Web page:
King Kong (1933)
King Kong (1933)
Merian C. Cooper and Ernest Schoedsack direct the great grand daddy of giant monster movies. Huckster filmmaker Carl Denham (Robert Armstrong) and actress Ann Darrow (Fay Wray) leave New York on a charter ship. Once out to sea, Denham reveals the coordinates to Kong Island, while Ann falls in love with first mate, Jack (Bruce Cabot). Cooper and Schoedsack build suspense as the group lands and encounters hostile natives. When the islanders spot Ann, turmoil erupts, and the crew hurries her away to the safety of the ship. That night she is kidnapped, destined to be sacrificed as the bride of something called Kong. Rapid fire action kicks into high gear as Denham and Jack lead the crew in fighting off natives, then dinosaurs and finally the giant ape Kong to rescue the hapless maiden. Groundbreaking leaps in special effects use of matte paintings, stop-motion animation and rear-screen projection supply a heady atmosphere of a jungle alive with prehistoric monsters. Somehow, after many crewmen’s deaths, Denham’s surviving men knock Kong out with gas, bind him and load him on the ship. The ship returns to New York and, shortly thereafter, all hell breaks loose.
“Audiences will wonder how it’s done. Kong mystifies as well as it horrifies, and may open up a new medium for scaring babies via the screen.” – Joe Bigelow, Variety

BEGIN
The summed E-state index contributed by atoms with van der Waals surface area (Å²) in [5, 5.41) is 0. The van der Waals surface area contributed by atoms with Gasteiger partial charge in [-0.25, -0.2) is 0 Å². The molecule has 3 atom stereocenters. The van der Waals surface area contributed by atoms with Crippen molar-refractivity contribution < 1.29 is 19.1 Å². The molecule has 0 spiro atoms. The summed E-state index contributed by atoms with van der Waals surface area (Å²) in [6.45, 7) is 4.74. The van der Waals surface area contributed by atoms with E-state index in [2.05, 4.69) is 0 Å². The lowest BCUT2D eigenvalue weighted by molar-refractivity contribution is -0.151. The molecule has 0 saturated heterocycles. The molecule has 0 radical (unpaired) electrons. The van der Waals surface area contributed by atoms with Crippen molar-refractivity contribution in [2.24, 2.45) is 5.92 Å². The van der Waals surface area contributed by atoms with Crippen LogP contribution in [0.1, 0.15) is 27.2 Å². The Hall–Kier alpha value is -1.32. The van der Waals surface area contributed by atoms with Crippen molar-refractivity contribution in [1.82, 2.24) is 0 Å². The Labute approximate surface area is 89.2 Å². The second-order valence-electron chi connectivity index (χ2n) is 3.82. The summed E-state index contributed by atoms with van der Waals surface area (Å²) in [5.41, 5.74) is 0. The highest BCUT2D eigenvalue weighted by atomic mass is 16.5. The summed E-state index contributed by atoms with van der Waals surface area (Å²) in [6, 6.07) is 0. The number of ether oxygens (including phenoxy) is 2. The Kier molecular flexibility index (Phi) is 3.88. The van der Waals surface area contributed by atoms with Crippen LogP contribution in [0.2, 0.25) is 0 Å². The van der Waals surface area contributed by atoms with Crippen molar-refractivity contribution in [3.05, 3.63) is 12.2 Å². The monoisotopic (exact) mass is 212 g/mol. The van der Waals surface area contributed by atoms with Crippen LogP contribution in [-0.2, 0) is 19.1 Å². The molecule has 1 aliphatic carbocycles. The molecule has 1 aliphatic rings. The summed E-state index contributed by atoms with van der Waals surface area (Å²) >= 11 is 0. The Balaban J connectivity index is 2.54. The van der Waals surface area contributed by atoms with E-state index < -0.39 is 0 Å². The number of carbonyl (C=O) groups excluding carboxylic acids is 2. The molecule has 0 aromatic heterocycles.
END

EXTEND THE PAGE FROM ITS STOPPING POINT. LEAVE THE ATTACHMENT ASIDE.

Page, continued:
Kim Morgan discusses King Kong on the New Beverly blog.
- Merian C. Cooper and Ernest B. Schoedsack
- Fay Wray, Robert Armstrong, Bruce Cabot, Frank Reicher
- Running Time
- 100 minutes
Finding himself a hot commodity after the success of his Bela Lugosi favorite White Zombie, director Victor Halperin moved to Paramount for his next scare outing, Supernatural. What should have been a casting coup with loaned-out-from-Fox star Carole Lombard reportedly made neither the actress or the director happy. Nevertheless, Lombard is great as Roma, a woman who inherits a fortune after her brother dies, then immediately becomes the target of a fake medium, Bavian (Alan Dinehart), who promises a spiritual reunion. Coincidentally, triple murderess Ruth Rogen (Vivienne Osbourne) is fried in the electric chair and the prison releases her body to a scientist (H. B. Warner) for research. Once he attempts to resuscitate her, the electric current releases her soul to immediately possess Roma. Roma’s beau (Randolph Scott) is alarmed at her abrupt change. Forced to believe in the transference, he does his best to free her before Ruth’s spirit can avenge herself on her enemies – especially spiritualist Bavian.
“This is my favorite of the Halperin Brothers’ horror movies… they seemed to put as much work into their movies as their budgets would permit… genuinely eerie and full of good performances.” – Fantastic Movie Musings and Ramblings
Ariel Schudson explores the terrifying tradition of late night spook shows on the New Bev blog.
Ariel Schudson discusses Supernatural on the New Beverly blog.
- Victor Halperin
- Carole Lombard, Alan Dinehart, Vivienne Osborne, Randolph Scott
- Running Time
- 65 minutes